Leap Of Faith: Daily Lessons About Jesus Christ
Chapter: Easter, Passover, and Equinox (Pages 259-260)
Easter (Gr. pascha, Passover), rendered Easter in Acts 12:4 in the New American Standard Bible, but correctly translated Passover in the American Standard Version—the day on which the church celebrates the resurrection of Jesus Christ. There is no celebration of the resurrection in the New Testament. The Jewish Christians linked it with the Passover and so observed it on the fourteenth day of Nisan regardless of the day of the week. But the Gentile believers celebrated the resurrection on the Lord’s Day, Sunday. This difference was settled by the Council of Nicca in 325 A.D., which ruled that Easter should be celebrated on the first Sunday after the full moon following the vernal equinox. This is the system followed today, the date of Easter varying between March 22 and April 25.
Acts 12:4 (nasb) says, “And when he had seized him, he put him in prison delivering him to four squads of soldiers to guard him, intending after the Passover to bring him out before the people.”
The term equinox occurs twice a year when the tilt of the earth’s axis is inclined neither away from nor toward the sun, the center of the sun being in the same plane as the earth’s equator. The name “equinox” is derived from the Latin aequus (equal) and nox (night), because around the equinox, the night and day have approximately equal length.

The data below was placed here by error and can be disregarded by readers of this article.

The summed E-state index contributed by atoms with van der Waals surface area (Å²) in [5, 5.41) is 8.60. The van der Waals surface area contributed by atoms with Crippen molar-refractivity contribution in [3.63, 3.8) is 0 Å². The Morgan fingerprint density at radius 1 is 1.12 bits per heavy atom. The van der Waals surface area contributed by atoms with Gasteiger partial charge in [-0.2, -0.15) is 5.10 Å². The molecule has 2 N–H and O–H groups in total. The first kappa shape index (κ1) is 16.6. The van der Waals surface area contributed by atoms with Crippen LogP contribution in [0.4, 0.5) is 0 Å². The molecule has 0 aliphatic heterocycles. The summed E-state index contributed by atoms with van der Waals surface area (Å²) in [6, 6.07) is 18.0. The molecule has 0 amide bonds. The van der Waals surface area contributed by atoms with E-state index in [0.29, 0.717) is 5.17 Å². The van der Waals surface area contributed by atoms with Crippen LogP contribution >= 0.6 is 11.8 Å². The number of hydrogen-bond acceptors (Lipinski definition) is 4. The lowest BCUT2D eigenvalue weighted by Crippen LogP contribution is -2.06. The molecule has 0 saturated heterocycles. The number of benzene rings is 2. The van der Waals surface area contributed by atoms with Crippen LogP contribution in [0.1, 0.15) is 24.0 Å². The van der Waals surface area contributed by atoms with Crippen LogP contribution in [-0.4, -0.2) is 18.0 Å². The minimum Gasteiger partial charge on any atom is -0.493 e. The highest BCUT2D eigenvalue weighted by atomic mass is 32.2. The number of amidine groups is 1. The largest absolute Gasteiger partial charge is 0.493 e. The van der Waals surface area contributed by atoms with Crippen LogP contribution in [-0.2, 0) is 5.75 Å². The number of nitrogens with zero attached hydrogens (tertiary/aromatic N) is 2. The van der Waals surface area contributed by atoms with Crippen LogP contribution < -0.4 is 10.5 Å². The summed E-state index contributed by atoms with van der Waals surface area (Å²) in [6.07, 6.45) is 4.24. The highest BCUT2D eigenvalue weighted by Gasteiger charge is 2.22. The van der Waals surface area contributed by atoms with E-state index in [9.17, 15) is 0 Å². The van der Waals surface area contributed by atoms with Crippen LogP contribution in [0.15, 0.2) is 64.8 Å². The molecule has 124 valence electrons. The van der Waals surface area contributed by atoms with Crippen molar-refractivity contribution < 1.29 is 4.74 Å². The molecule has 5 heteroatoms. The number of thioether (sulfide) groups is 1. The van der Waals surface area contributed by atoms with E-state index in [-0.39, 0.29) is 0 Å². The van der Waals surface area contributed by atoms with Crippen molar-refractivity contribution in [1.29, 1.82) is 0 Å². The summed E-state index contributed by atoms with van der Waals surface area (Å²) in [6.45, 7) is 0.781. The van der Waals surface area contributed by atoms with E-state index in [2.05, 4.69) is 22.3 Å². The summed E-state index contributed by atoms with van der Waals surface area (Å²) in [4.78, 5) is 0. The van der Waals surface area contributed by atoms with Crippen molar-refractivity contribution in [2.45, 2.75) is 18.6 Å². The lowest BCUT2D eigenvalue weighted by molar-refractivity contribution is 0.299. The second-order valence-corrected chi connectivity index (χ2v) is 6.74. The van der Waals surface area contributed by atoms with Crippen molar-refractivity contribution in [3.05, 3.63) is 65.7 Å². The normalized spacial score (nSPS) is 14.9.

At an equinox, the sun is at one of two opposite points on the celestial sphere where the celestial equator and ecliptic intersect. These points of intersection are called equinoctial points: classically, the vernal point and the autumnal point. By extension, the term equinox may denote an equinoctial point.
The date at which sunset and sunrise becomes exactly twelve hours apart is known as the equilux. The equinox is a precise moment in time, which is common to all observers on earth.
The pope was moved by the desire to restore the edicts about the date of Easter of the Council of Nicaea of Ad 325. Incidentally, the date of Easter itself is fixed by an approximation of lunar cycles used in the Hebraic calendar, but according to the historian Bede, the English name comes from a pagan celebration by the Germanic tribes of the vernal (spring) equinox. The shift in the date of the equinox that occurred between the 4th and 16th centuries was annulled with the Gregorian calendar, but nothing was done for the first four centuries of the Julian calendar.
On a day of the equinox, the center of the sun spends a roughly equal amount of time above and below the horizon at every location on the earth, night and day being of roughly the same length. From the earth, the sun appears as a disc rather than a single point of light, so when the center of the sun is below the horizon, its upper edge is visible. Furthermore, the atmosphere refracts light, so even when the upper limb of the sun is below the horizon, its rays reach over the horizon to the ground.